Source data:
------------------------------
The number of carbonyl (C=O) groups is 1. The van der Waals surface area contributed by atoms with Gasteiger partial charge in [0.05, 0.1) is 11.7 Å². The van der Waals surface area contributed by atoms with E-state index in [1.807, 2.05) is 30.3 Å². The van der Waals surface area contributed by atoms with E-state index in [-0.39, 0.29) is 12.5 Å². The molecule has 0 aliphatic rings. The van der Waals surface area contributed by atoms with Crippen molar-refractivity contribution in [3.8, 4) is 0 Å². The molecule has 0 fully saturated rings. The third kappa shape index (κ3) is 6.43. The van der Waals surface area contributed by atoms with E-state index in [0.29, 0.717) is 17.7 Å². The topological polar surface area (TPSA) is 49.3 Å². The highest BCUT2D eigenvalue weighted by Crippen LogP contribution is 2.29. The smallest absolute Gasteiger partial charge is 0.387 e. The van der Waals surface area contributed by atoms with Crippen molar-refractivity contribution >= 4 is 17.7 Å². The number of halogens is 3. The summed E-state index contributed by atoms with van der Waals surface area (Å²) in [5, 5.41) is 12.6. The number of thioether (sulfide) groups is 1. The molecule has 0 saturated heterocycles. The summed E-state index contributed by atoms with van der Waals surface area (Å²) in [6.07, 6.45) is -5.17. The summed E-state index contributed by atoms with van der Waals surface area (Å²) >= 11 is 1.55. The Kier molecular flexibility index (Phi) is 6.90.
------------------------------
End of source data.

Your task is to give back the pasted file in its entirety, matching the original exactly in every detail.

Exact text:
The number of carbonyl (C=O) groups is 1. The van der Waals surface area contributed by atoms with Gasteiger partial charge in [0.05, 0.1) is 11.7 Å². The van der Waals surface area contributed by atoms with E-state index in [1.807, 2.05) is 30.3 Å². The van der Waals surface area contributed by atoms with E-state index in [-0.39, 0.29) is 12.5 Å². The molecule has 0 aliphatic rings. The van der Waals surface area contributed by atoms with Crippen molar-refractivity contribution in [3.8, 4) is 0 Å². The molecule has 0 fully saturated rings. The third kappa shape index (κ3) is 6.43. The van der Waals surface area contributed by atoms with E-state index in [0.29, 0.717) is 17.7 Å². The topological polar surface area (TPSA) is 49.3 Å². The highest BCUT2D eigenvalue weighted by Crippen LogP contribution is 2.29. The smallest absolute Gasteiger partial charge is 0.387 e. The van der Waals surface area contributed by atoms with Crippen molar-refractivity contribution >= 4 is 17.7 Å². The number of halogens is 3. The summed E-state index contributed by atoms with van der Waals surface area (Å²) in [5, 5.41) is 12.6. The number of thioether (sulfide) groups is 1. The molecule has 0 saturated heterocycles. The summed E-state index contributed by atoms with van der Waals surface area (Å²) in [6.07, 6.45) is -5.17. The summed E-state index contributed by atoms with van der Waals surface area (Å²) >= 11 is 1.55. The Kier molecular flexibility index (Phi) is 6.90.